What happened is that they had asked me to go on Mann’s show live and I now regret that I didn’t but I was so tired at the time that I had requested he do the segment with me at a reasonable hour for Qatar and tape it. So when the interview appeared on his show, the part where I allude to the Israelis and quote Cannistraro was cut out. Incidentally when the Americans finally realeased the Israelis and sent them back to Israel the cover story was provided by Shimon Perez who told the press that the arrested Israelis were indeed intelligence operatives but they were in New Jersey monitoring US-based Hamas operatives and had no prior knowledge of the 9/11 attack.
S: Shortly after your documentary was aired around the anniversary of 9/11, Ramzi was caught by the Pakistanis and turned over to American intelligence officers. This capture was described by President Bush as a major boost in the war on terrorism, but you found yourself initially denounced as “a pig and a traitor” on various Islamist websites and you told the Washington Post (which reported as did other media that the interview had taken place in Karachi in June 2002) that you “couldn’t blame people for thinking what they do” and that you yourself wondered at first if there could have been some unforeseeable link.
F: Yeah, well there were rumors going around at the time that American intelligence agents were secretly planting tracking devices on Al Jazeera correspondents likely to be in contact with Al Qaeda. But when you think about it, that doesn’t make sense. If that were the case why would the intelligence apparatus wait for all the time to act? According to the official version, the interviews took place in June but they didn’t get hold of Ramzi until early mid-September. Actually this question of dates is very important for another reason. All of these Islamist websites that were denouncing me alluded to my interview as taking place in June.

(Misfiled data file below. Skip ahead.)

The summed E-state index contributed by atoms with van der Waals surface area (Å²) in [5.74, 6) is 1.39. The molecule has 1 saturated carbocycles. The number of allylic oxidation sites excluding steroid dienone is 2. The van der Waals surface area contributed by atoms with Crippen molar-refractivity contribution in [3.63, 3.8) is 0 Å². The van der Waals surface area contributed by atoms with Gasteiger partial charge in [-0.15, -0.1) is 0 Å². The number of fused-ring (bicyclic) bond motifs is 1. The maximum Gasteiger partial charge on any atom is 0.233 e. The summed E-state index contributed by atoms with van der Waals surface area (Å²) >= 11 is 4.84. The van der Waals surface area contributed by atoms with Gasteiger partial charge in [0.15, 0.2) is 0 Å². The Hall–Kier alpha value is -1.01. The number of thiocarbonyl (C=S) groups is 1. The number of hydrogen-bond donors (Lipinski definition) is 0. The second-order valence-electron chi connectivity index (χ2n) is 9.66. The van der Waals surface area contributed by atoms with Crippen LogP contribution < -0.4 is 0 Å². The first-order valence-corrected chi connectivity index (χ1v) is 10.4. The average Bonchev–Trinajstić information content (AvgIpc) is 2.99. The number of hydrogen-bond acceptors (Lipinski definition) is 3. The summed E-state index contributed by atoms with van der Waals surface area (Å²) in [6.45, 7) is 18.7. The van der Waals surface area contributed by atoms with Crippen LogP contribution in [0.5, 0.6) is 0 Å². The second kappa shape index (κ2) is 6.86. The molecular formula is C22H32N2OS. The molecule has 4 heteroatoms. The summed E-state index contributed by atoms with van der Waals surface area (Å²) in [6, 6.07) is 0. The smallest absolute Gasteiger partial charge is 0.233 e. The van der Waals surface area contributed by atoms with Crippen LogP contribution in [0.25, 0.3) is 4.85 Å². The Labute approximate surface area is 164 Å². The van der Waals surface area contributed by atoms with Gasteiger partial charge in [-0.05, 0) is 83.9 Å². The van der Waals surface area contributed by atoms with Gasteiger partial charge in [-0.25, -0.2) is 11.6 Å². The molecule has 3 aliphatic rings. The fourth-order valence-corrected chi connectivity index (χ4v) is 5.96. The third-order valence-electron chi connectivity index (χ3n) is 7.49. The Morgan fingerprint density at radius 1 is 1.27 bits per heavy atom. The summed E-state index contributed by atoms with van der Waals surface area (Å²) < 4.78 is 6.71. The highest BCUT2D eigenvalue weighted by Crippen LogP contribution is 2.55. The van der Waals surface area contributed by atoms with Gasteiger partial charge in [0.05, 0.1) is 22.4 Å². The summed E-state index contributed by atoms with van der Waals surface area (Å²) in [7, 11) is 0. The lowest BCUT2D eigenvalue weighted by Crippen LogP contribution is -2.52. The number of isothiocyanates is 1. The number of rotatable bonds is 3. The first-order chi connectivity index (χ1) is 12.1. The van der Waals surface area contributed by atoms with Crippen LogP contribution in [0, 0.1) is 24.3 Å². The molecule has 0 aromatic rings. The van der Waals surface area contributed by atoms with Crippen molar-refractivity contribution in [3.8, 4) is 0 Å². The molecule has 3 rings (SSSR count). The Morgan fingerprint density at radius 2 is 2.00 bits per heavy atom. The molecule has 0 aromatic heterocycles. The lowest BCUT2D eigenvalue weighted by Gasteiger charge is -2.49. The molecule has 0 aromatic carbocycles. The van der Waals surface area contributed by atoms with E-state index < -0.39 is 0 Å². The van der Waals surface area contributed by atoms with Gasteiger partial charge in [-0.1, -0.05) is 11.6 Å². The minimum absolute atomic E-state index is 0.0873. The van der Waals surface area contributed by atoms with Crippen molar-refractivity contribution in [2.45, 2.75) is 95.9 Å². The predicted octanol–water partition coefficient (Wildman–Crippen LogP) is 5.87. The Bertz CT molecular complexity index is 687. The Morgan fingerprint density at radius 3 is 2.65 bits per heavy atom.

I lied [about the date]. I lied because I needed to lie. I’ll tell you why: I thought, maybe even expected, that if something went wrong and I needed to get in touch with them through a website or a statement or a fax or whatever, the people that I met then and the people who were around them, they would be the only ones who would know that I had met them one month earlier than I let on, and so I’d know I was talking to the right people.
So after the first wave of denunciations a pro-Qaeda website “jehad.net” put up a statement online in the name of Al Qaeda clearing me of any blame or connection with Ramzi’s arrest and I knew this was an authentic communiqué because it alluded to the interview taking place in May.
I cannot blame some people for making that sort of association. Look at the coincidence of the timing of the broadcast of Part II of the documentary with the Ramzi interview, and the announcement of the arrest. Until now I am not really sure whether the arrest happened that day or maybe a little less than a week before because there is a Reuters report that Ramzi was actually arrested on the 9th. Part II was broadcast on the 12th. I’m also saddened at the fact that the timing of the arrest shifted the attention of viewers away from the content of the documentary, from the very art of journalism, and the making of the difficult story that it was. It became instead part of a breaking news story about the arrest of one man.